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Are You Willing to Make the Final Commitment

ARE YOU WILLING TO MAKE THE FINAL COMMITMENT?

When a caterpillar spins a cocoon around itself and succumbs into the darkness, it has no doubt that the next stage of life will be transformational. It does not have cold feet or the reluctance in the way in which you and I would. The cocoon emblematizes its full throttle commitment. With one way in and one way out, it is the perfect vessel for metamorphosis.

Lucky for the caterpillar, its mind is not capable of weighing alternatives. That is in stark contrast with the human brain that obsesses over millions of options. We are so fickle by options that we strain over the most trivial decisions — like what toothpaste to purchase or what shoes to wear. We have a deep fear over making the wrong decision. We desire certainty yet are not willing to accept that much of life is out of our control. Consequently, the decisions we make are with one foot in and one foot out.

Actively seeking out a teacher or mentor is one of the best ways to breakthrough such doubts — someone with empathy whom we trust and is willing point out our weaknesses. Unfortunately, such an individual is rare in our culture.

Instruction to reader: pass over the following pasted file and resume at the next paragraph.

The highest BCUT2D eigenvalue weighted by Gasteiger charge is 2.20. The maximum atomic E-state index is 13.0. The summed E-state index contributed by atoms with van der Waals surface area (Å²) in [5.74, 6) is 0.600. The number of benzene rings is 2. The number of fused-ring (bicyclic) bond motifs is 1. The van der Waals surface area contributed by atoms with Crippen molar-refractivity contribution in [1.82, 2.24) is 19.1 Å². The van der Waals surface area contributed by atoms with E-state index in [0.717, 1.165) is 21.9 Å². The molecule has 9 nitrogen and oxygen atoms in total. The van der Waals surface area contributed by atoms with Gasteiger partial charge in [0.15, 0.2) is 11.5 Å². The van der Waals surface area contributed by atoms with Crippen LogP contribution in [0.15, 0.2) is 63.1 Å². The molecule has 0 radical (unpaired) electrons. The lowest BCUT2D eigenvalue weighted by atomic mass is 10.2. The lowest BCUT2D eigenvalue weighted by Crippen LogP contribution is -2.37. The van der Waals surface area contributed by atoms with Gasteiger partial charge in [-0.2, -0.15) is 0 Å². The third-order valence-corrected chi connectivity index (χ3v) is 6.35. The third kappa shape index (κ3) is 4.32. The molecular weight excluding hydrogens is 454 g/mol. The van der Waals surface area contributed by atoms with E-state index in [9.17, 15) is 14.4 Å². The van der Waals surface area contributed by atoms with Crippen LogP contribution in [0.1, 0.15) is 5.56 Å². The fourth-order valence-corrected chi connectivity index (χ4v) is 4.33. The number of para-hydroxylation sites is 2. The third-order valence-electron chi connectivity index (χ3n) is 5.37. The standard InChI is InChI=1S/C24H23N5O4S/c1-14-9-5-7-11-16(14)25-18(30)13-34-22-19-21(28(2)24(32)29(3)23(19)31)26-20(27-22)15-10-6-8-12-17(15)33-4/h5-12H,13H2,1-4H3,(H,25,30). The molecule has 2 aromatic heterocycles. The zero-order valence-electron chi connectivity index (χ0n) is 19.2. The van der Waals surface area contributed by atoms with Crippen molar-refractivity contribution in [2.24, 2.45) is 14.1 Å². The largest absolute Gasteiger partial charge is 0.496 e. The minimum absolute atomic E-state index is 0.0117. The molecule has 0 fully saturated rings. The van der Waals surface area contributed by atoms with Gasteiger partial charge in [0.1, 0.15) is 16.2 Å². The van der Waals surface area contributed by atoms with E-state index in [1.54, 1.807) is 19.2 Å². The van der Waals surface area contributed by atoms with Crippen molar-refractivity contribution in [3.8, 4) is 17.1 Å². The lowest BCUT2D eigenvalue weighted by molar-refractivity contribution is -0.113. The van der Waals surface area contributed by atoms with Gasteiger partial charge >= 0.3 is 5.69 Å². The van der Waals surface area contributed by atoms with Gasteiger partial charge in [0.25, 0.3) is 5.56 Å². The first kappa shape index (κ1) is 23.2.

But there is hope!!

A daily routine and personal practice can fill in as a mirror reflecting onto us what we need to learn. Our practice, whether it be yoga, meditation, running, writing or art, is a constant stream of insight. Some days our body feels great and some days we are tired? What can we learn from this? Some days we experience enthusiasm and others days lackluster. What can we learn from this?

What we can learn is up to us. But we have to be committed to listen.

I used to love my daily practice. It would be a simple sequence of postures, a few minutes of handstand and seated meditation. After awhile I noticed that everytime I did my practice, my right shoulder had a sharp burning sensation on the front. At first I associated the pain with a series of past injuries and ignored it. I didn’t want to believe my practice could be the culprit. With the shoulder pain unremitting I finally decided to listen.

The pain I was experiencing was the voice of the “teacher” telling me what to do. I am not advocating that pain is the only indicator. All sensations in our body, mind and breath are pointing to something. When I listened to pain I learned that I could be free from it. I learned about attachment. I learned to differentiate comfort in my mind from that in my body.

The commitment to listen openly sanctions transformation and gives us the virility to step inside of the cocoon. In reflection of the past, it becomes clear the nature of outcome when we cover our ears and when we are willing to listen. I suggest moving forward we all embrace the teacher; whether it be one speaking through us or seeking mentorship from a reliable outside reference.

 

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